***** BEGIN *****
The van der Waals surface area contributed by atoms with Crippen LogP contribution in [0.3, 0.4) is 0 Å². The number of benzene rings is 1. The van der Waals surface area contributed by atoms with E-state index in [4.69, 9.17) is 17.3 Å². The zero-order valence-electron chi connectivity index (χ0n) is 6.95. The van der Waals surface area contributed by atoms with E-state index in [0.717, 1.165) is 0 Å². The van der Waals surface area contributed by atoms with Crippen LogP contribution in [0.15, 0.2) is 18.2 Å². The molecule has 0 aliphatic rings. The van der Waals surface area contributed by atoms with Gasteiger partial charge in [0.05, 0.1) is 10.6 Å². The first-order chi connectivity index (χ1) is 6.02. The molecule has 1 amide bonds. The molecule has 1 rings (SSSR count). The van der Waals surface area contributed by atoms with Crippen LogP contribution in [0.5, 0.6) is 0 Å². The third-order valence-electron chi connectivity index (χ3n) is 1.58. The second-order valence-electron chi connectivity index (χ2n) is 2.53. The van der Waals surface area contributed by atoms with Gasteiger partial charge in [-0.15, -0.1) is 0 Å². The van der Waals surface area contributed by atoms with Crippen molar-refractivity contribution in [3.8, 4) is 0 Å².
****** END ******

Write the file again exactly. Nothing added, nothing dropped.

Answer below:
The van der Waals surface area contributed by atoms with Crippen LogP contribution in [0.3, 0.4) is 0 Å². The number of benzene rings is 1. The van der Waals surface area contributed by atoms with E-state index in [4.69, 9.17) is 17.3 Å². The zero-order valence-electron chi connectivity index (χ0n) is 6.95. The van der Waals surface area contributed by atoms with E-state index in [0.717, 1.165) is 0 Å². The van der Waals surface area contributed by atoms with Crippen LogP contribution in [0.15, 0.2) is 18.2 Å². The molecule has 0 aliphatic rings. The van der Waals surface area contributed by atoms with Gasteiger partial charge in [0.05, 0.1) is 10.6 Å². The first-order chi connectivity index (χ1) is 6.02. The molecule has 1 amide bonds. The molecule has 1 rings (SSSR count). The van der Waals surface area contributed by atoms with Crippen LogP contribution in [0.5, 0.6) is 0 Å². The third-order valence-electron chi connectivity index (χ3n) is 1.58. The second-order valence-electron chi connectivity index (χ2n) is 2.53. The van der Waals surface area contributed by atoms with Gasteiger partial charge in [-0.15, -0.1) is 0 Å². The van der Waals surface area contributed by atoms with Crippen molar-refractivity contribution in [3.8, 4) is 0 Å².